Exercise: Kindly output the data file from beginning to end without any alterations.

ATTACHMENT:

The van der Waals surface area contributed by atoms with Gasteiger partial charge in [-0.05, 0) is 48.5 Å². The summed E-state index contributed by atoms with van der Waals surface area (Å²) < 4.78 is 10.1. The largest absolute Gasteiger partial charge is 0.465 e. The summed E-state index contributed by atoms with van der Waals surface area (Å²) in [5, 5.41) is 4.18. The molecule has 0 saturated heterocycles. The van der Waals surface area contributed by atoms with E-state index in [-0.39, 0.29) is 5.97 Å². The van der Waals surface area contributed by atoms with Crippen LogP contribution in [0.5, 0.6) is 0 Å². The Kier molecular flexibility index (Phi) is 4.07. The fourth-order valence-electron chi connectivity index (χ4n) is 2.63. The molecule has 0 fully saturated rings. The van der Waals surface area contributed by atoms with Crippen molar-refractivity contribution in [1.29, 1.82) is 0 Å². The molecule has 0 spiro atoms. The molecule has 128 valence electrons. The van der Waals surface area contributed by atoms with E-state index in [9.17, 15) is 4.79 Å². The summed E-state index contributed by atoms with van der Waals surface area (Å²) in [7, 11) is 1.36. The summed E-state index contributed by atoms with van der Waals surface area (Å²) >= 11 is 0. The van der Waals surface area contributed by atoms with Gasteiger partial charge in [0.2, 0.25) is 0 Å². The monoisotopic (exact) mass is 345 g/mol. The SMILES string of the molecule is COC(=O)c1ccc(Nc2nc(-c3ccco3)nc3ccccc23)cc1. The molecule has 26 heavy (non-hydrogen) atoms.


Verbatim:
The van der Waals surface area contributed by atoms with Gasteiger partial charge in [-0.05, 0) is 48.5 Å². The summed E-state index contributed by atoms with van der Waals surface area (Å²) < 4.78 is 10.1. The largest absolute Gasteiger partial charge is 0.465 e. The summed E-state index contributed by atoms with van der Waals surface area (Å²) in [5, 5.41) is 4.18. The molecule has 0 saturated heterocycles. The van der Waals surface area contributed by atoms with E-state index in [-0.39, 0.29) is 5.97 Å². The van der Waals surface area contributed by atoms with Crippen LogP contribution in [0.5, 0.6) is 0 Å². The Kier molecular flexibility index (Phi) is 4.07. The fourth-order valence-electron chi connectivity index (χ4n) is 2.63. The molecule has 0 fully saturated rings. The van der Waals surface area contributed by atoms with Crippen molar-refractivity contribution in [1.29, 1.82) is 0 Å². The molecule has 0 spiro atoms. The molecule has 128 valence electrons. The van der Waals surface area contributed by atoms with E-state index in [9.17, 15) is 4.79 Å². The summed E-state index contributed by atoms with van der Waals surface area (Å²) in [7, 11) is 1.36. The summed E-state index contributed by atoms with van der Waals surface area (Å²) >= 11 is 0. The van der Waals surface area contributed by atoms with Gasteiger partial charge in [0.2, 0.25) is 0 Å². The monoisotopic (exact) mass is 345 g/mol. The SMILES string of the molecule is COC(=O)c1ccc(Nc2nc(-c3ccco3)nc3ccccc23)cc1. The molecule has 26 heavy (non-hydrogen) atoms.